Smallholder farmers are the backbone of the Malawian economy. However, they increasingly experience food shortages. This Policy Brief focuses on the role of seeds in addressing hunger, and how community seed banks can contribute to seed and food security. It also addresses the need for an enabling policy environment.
Smallholder farmers depend on cultivating a diverse range of local crops and varieties. This diversity helps them to adapt their production to the effects of climate change and to meet nutritional needs. However, in Malawi, seeds of local crops and varieties are often scarce; in many communities, much of the diversity is gone or is disappearing at fast pace. Food shortages are frequent in the lean period before harvest time and farmers in desperate need of food often end up eating their own seeds. The low purchasing power of many smallholder farmers and the reduced availability of seed of preferred varieties means that the possibilities for buying seed are limited. A vicious circle ensues, and the possibility of meeting dietary needs deteriorates.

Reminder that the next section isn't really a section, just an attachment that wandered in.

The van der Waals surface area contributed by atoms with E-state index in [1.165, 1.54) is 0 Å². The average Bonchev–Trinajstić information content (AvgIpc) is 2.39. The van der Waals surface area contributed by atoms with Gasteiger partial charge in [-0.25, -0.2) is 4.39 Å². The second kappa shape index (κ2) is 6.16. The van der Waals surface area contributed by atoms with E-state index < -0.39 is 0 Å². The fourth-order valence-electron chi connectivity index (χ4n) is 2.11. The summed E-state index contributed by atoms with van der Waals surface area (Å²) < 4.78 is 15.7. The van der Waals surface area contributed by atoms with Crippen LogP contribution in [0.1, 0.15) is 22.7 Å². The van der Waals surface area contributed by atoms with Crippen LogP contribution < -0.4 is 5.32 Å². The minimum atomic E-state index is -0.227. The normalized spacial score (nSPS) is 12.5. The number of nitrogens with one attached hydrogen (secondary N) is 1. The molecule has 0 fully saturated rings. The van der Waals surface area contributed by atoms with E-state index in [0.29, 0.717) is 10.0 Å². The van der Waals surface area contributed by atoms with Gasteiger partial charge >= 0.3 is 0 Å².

In Malawi, official seed policies have contributed towards this reduced diversity, as they neglect the vital importance of local crops and varieties for food and nutrition security. The legislation along with agricultural policies heavily promotes the commercial seed sector.
Agrobiodiversity-based community seed banks contribute significantly to local seed and food security by serving as valuable hubs for the reintroduction of local crop diversity, knowledge sharing on agricultural methods, capacity building and empowerment. Thus, scaling out well functioning agrobiodiversity-based community seed banks is an important means to improve seed and food security among smallholder farmers in Malawi. If just a fraction of the funding invested in commercial crop production could be allocated for support and development of community seed banks, much would be achieved.
Organizations involved in smallholding farming projects in Malawi should consider assessing the seed security in their project areas and including community seed banks as components of their projects. This will help to ensure that farmers in the project areas have access to seeds of preferred crop varieties. Further recommendations for policymakers, legislators NGOs and donors as well as success factors for community seed banks are highlighted in the policy brief.